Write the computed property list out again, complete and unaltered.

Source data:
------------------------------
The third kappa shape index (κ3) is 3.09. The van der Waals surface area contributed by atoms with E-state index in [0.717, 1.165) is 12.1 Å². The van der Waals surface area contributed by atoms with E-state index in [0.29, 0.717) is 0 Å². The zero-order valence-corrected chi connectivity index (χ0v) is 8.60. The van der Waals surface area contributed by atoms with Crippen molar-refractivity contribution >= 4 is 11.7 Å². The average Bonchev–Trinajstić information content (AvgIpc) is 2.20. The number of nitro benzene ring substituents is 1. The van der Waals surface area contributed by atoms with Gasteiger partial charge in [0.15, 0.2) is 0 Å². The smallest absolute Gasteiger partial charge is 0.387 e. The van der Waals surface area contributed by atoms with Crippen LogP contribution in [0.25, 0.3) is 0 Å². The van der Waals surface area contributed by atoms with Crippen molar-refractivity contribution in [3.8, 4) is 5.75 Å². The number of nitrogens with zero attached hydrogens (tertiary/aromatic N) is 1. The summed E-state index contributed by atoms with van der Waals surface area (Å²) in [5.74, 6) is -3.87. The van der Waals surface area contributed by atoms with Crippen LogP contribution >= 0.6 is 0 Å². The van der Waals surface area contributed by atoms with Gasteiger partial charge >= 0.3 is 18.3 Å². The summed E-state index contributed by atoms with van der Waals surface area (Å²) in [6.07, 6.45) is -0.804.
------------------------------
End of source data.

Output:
The third kappa shape index (κ3) is 3.09. The van der Waals surface area contributed by atoms with E-state index in [0.717, 1.165) is 12.1 Å². The van der Waals surface area contributed by atoms with E-state index in [0.29, 0.717) is 0 Å². The zero-order valence-corrected chi connectivity index (χ0v) is 8.60. The van der Waals surface area contributed by atoms with Crippen molar-refractivity contribution >= 4 is 11.7 Å². The average Bonchev–Trinajstić information content (AvgIpc) is 2.20. The number of nitro benzene ring substituents is 1. The van der Waals surface area contributed by atoms with Gasteiger partial charge in [0.15, 0.2) is 0 Å². The smallest absolute Gasteiger partial charge is 0.387 e. The van der Waals surface area contributed by atoms with Crippen LogP contribution in [0.25, 0.3) is 0 Å². The van der Waals surface area contributed by atoms with Crippen molar-refractivity contribution in [3.8, 4) is 5.75 Å². The number of nitrogens with zero attached hydrogens (tertiary/aromatic N) is 1. The summed E-state index contributed by atoms with van der Waals surface area (Å²) in [5.74, 6) is -3.87. The van der Waals surface area contributed by atoms with Crippen LogP contribution >= 0.6 is 0 Å². The van der Waals surface area contributed by atoms with Gasteiger partial charge >= 0.3 is 18.3 Å². The summed E-state index contributed by atoms with van der Waals surface area (Å²) in [6.07, 6.45) is -0.804.